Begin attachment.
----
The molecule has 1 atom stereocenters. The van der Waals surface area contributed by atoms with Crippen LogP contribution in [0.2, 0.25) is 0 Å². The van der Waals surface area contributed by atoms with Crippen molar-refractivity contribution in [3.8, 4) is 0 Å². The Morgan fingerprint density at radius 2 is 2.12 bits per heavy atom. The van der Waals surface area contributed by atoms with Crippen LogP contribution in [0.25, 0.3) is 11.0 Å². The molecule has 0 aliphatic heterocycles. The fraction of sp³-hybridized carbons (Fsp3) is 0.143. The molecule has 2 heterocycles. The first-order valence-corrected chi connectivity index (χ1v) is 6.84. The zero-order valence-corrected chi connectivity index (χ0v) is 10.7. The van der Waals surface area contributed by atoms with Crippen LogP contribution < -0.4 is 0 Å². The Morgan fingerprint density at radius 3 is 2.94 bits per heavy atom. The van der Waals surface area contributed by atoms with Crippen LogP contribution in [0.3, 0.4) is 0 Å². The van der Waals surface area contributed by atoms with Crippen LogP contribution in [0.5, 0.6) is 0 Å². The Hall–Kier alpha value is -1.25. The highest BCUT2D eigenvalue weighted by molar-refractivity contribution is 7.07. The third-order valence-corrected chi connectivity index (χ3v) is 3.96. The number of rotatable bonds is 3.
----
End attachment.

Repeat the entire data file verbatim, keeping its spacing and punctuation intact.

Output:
The molecule has 1 atom stereocenters. The van der Waals surface area contributed by atoms with Crippen LogP contribution in [0.2, 0.25) is 0 Å². The van der Waals surface area contributed by atoms with Crippen molar-refractivity contribution in [3.8, 4) is 0 Å². The Morgan fingerprint density at radius 2 is 2.12 bits per heavy atom. The van der Waals surface area contributed by atoms with Crippen LogP contribution in [0.25, 0.3) is 11.0 Å². The molecule has 0 aliphatic heterocycles. The fraction of sp³-hybridized carbons (Fsp3) is 0.143. The molecule has 2 heterocycles. The first-order valence-corrected chi connectivity index (χ1v) is 6.84. The zero-order valence-corrected chi connectivity index (χ0v) is 10.7. The van der Waals surface area contributed by atoms with Crippen LogP contribution < -0.4 is 0 Å². The Morgan fingerprint density at radius 3 is 2.94 bits per heavy atom. The van der Waals surface area contributed by atoms with Crippen LogP contribution in [0.3, 0.4) is 0 Å². The van der Waals surface area contributed by atoms with Crippen LogP contribution in [0.5, 0.6) is 0 Å². The Hall–Kier alpha value is -1.25. The highest BCUT2D eigenvalue weighted by molar-refractivity contribution is 7.07. The third-order valence-corrected chi connectivity index (χ3v) is 3.96. The number of rotatable bonds is 3.